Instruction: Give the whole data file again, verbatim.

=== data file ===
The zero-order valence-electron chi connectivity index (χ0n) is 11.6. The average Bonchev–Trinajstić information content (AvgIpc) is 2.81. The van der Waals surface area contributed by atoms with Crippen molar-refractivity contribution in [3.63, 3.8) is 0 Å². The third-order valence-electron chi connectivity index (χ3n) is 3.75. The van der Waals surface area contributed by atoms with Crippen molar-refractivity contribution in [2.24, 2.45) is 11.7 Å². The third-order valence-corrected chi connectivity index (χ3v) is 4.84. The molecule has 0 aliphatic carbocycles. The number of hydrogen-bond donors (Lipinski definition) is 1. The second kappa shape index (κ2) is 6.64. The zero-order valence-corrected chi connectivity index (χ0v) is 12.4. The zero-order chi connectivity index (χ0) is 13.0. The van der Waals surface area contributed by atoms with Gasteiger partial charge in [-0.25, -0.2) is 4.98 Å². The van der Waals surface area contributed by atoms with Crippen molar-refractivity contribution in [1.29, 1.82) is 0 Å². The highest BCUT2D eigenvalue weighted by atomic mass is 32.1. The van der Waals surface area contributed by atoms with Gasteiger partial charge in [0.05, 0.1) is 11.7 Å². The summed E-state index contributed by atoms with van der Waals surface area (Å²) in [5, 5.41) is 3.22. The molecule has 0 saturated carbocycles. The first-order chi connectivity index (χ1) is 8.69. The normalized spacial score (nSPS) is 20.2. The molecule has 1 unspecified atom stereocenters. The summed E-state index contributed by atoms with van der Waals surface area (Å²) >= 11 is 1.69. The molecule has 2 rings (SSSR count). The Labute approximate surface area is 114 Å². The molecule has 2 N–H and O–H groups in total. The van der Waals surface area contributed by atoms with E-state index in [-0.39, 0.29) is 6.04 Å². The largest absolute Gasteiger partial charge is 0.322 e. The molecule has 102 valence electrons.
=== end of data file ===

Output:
The zero-order valence-electron chi connectivity index (χ0n) is 11.6. The average Bonchev–Trinajstić information content (AvgIpc) is 2.81. The van der Waals surface area contributed by atoms with Crippen molar-refractivity contribution in [3.63, 3.8) is 0 Å². The third-order valence-electron chi connectivity index (χ3n) is 3.75. The van der Waals surface area contributed by atoms with Crippen molar-refractivity contribution in [2.24, 2.45) is 11.7 Å². The third-order valence-corrected chi connectivity index (χ3v) is 4.84. The molecule has 0 aliphatic carbocycles. The number of hydrogen-bond donors (Lipinski definition) is 1. The second kappa shape index (κ2) is 6.64. The zero-order valence-corrected chi connectivity index (χ0v) is 12.4. The zero-order chi connectivity index (χ0) is 13.0. The van der Waals surface area contributed by atoms with Gasteiger partial charge in [-0.25, -0.2) is 4.98 Å². The van der Waals surface area contributed by atoms with Crippen molar-refractivity contribution in [1.29, 1.82) is 0 Å². The highest BCUT2D eigenvalue weighted by atomic mass is 32.1. The van der Waals surface area contributed by atoms with Gasteiger partial charge in [0.05, 0.1) is 11.7 Å². The summed E-state index contributed by atoms with van der Waals surface area (Å²) in [5, 5.41) is 3.22. The molecule has 0 saturated carbocycles. The first-order chi connectivity index (χ1) is 8.69. The normalized spacial score (nSPS) is 20.2. The molecule has 1 unspecified atom stereocenters. The summed E-state index contributed by atoms with van der Waals surface area (Å²) >= 11 is 1.69. The molecule has 2 rings (SSSR count). The Labute approximate surface area is 114 Å². The molecule has 2 N–H and O–H groups in total. The van der Waals surface area contributed by atoms with E-state index in [-0.39, 0.29) is 6.04 Å². The largest absolute Gasteiger partial charge is 0.322 e. The molecule has 102 valence electrons.